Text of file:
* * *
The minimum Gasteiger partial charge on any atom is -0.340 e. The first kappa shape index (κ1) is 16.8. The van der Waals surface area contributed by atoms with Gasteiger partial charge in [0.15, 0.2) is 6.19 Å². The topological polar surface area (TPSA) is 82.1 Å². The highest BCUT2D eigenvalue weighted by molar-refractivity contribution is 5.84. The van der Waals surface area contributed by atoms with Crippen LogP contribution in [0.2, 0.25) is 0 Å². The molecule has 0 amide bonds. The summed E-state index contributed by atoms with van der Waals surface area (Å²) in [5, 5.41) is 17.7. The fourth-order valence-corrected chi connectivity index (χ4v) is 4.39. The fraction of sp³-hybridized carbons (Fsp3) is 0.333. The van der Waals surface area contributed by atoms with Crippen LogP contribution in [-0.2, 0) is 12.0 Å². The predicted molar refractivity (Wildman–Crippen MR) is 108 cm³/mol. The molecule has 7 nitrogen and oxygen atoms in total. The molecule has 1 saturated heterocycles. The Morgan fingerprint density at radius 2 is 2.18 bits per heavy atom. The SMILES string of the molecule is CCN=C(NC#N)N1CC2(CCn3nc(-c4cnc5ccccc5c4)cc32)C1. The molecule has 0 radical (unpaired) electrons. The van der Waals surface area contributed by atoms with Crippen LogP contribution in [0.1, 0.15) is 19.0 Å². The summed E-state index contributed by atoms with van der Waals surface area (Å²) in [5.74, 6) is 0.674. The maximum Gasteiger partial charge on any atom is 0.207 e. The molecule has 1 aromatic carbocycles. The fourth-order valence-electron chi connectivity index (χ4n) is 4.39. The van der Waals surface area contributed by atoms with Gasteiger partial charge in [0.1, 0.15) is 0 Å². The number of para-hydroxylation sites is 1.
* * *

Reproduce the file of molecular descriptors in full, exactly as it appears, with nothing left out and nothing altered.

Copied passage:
The minimum Gasteiger partial charge on any atom is -0.340 e. The first kappa shape index (κ1) is 16.8. The van der Waals surface area contributed by atoms with Gasteiger partial charge in [0.15, 0.2) is 6.19 Å². The topological polar surface area (TPSA) is 82.1 Å². The highest BCUT2D eigenvalue weighted by molar-refractivity contribution is 5.84. The van der Waals surface area contributed by atoms with Crippen LogP contribution in [0.2, 0.25) is 0 Å². The molecule has 0 amide bonds. The summed E-state index contributed by atoms with van der Waals surface area (Å²) in [5, 5.41) is 17.7. The fourth-order valence-corrected chi connectivity index (χ4v) is 4.39. The fraction of sp³-hybridized carbons (Fsp3) is 0.333. The van der Waals surface area contributed by atoms with Crippen LogP contribution in [-0.2, 0) is 12.0 Å². The predicted molar refractivity (Wildman–Crippen MR) is 108 cm³/mol. The molecule has 7 nitrogen and oxygen atoms in total. The molecule has 1 saturated heterocycles. The Morgan fingerprint density at radius 2 is 2.18 bits per heavy atom. The SMILES string of the molecule is CCN=C(NC#N)N1CC2(CCn3nc(-c4cnc5ccccc5c4)cc32)C1. The molecule has 0 radical (unpaired) electrons. The van der Waals surface area contributed by atoms with Crippen LogP contribution in [0.1, 0.15) is 19.0 Å². The summed E-state index contributed by atoms with van der Waals surface area (Å²) in [5.74, 6) is 0.674. The maximum Gasteiger partial charge on any atom is 0.207 e. The molecule has 1 aromatic carbocycles. The fourth-order valence-electron chi connectivity index (χ4n) is 4.39. The van der Waals surface area contributed by atoms with Gasteiger partial charge in [0.1, 0.15) is 0 Å². The number of para-hydroxylation sites is 1.